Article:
I stood on the edge of my bed—ready to leap,
sign language I love you inches from the ceiling
declaring that my descent was more than simply
mimicking my favorite wrestler’s finishing move.
More than a haphazard crashing down onto my
It was a boy who became a dream who played hard
like the future was a guaranteed soft landing,
no matter how high the jump was from.
Only now, thirty years later, did I learn of
Jimmy’s mistress, found in a hotel room,
bruises and abrasions gripping her skin,
consistent with “mate abuse” says the coroner.
He concludes that she did not fall on the highway
and hit her head, as Jimmy claims.
No trace of dirt or debris could be found
embedded in her DNA.
But it was discovered that she was sharing
a secret life with a beloved Fijian whose physique
was born of volcanic proportions.
Who balanced, barefoot and bloody, on the top
of the steel cage in Madison Square Garden
and flew through the rafters,
camera flashes capturing and illuminating the moment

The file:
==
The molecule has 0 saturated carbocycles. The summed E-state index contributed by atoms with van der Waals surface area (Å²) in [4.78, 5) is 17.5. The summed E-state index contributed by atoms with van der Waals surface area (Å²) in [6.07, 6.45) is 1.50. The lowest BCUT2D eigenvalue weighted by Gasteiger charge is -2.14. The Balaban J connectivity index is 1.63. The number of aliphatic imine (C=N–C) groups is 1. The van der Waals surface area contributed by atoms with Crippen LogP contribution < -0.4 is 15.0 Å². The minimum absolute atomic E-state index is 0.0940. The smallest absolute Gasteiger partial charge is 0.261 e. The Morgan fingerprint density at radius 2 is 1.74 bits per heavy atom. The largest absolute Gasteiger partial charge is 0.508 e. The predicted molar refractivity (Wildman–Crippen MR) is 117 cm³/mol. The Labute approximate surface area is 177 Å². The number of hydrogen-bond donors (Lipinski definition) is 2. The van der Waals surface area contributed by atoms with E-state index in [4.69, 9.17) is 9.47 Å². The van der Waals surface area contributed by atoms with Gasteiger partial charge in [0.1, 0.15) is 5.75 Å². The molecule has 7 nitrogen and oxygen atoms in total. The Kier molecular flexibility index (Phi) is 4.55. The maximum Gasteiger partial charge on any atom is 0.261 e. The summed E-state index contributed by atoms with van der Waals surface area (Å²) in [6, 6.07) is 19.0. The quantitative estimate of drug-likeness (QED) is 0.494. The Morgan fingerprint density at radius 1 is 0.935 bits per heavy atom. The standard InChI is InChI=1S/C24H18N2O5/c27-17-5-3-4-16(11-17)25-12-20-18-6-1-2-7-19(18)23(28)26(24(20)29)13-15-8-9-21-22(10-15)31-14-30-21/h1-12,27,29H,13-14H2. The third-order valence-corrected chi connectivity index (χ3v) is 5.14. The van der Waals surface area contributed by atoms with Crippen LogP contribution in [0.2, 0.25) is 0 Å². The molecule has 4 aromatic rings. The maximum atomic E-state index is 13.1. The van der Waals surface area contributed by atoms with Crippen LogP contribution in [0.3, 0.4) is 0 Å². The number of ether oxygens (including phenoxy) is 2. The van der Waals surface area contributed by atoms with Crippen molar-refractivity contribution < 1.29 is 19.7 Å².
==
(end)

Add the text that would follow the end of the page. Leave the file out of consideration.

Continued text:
before he landed on the limp body of Don Muraco,
like he was lava shot into the sky,
waiting to singe the earth below.
She was sleeping with “Superfly!”
A heavyweight star known for floating with the clouds.
So how is falling anything like flying?
While I played make-believe in my bedroom,
Jimmy Snuka was cheating on his wife.
While I pinned my brother, 1... 2... 3...
Jimmy Snuka was counting ways to cover-up his crime.
Today I sit on the edge of my bed—ready to confess
I haven't been the best husband, myself.
That our trial separation was my attempt at playing the heel
of the relationship,
so that our loved ones would jeer me and not her,
because we were both young,
and not ready for a son.
The Garden has given way to high school gyms.
The crowds are more sparse than sell-out.
But Jimmy still wrestles.
A senior citizen Polynesian man no longer able
to perpetually stand on the top turnbuckle
acknowledging the fans with his signature
Now, he painfully tries to balance on the middle rope,
and merely falls forward onto an opponent
young enough to be his grandson.
I want to remember Jimmy Snuka the way I saw him as a kid.
When my wide-eyes first saw that men could fly.
When I could predict how the match would end.
When I still believed that wrestling was real,
and anything fake in my life would never really hurt.
Daniel Romo is the author of Romancing Gravity (Silver Birch Press, 2013), When Kerosene's Involved (Mojave River Press, 2014) and The Man in the Red Raincoat and the Woman who Cupped Fire in her Hands (ELJ Publications, 2014). His poetry can be found in The Los Angeles Review, Gargoyle, MiPOesias, and elsewhere. He is the Poetry Editor for Cease, Cows. He lives in Long Beach, CA and at danielromo.net.